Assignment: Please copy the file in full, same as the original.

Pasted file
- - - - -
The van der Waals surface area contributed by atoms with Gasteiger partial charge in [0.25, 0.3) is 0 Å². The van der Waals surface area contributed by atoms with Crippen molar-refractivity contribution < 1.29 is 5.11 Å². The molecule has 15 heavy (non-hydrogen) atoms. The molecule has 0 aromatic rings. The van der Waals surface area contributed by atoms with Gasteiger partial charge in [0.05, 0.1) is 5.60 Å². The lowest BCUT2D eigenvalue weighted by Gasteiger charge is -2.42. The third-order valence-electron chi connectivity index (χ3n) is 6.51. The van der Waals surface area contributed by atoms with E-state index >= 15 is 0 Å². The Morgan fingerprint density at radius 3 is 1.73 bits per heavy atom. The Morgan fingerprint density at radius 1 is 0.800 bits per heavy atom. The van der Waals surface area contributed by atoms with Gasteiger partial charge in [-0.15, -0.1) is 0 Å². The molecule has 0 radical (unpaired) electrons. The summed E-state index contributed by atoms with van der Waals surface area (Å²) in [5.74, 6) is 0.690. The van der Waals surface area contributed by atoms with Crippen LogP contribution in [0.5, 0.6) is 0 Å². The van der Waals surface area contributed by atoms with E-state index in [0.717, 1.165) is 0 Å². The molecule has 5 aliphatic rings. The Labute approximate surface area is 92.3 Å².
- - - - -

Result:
The van der Waals surface area contributed by atoms with Gasteiger partial charge in [0.25, 0.3) is 0 Å². The van der Waals surface area contributed by atoms with Crippen molar-refractivity contribution < 1.29 is 5.11 Å². The molecule has 15 heavy (non-hydrogen) atoms. The molecule has 0 aromatic rings. The van der Waals surface area contributed by atoms with Gasteiger partial charge in [0.05, 0.1) is 5.60 Å². The lowest BCUT2D eigenvalue weighted by Gasteiger charge is -2.42. The third-order valence-electron chi connectivity index (χ3n) is 6.51. The van der Waals surface area contributed by atoms with E-state index >= 15 is 0 Å². The Morgan fingerprint density at radius 3 is 1.73 bits per heavy atom. The Morgan fingerprint density at radius 1 is 0.800 bits per heavy atom. The van der Waals surface area contributed by atoms with Gasteiger partial charge in [-0.15, -0.1) is 0 Å². The molecule has 0 radical (unpaired) electrons. The summed E-state index contributed by atoms with van der Waals surface area (Å²) in [5.74, 6) is 0.690. The van der Waals surface area contributed by atoms with Crippen LogP contribution in [0.5, 0.6) is 0 Å². The van der Waals surface area contributed by atoms with E-state index in [0.717, 1.165) is 0 Å². The molecule has 5 aliphatic rings. The Labute approximate surface area is 92.3 Å².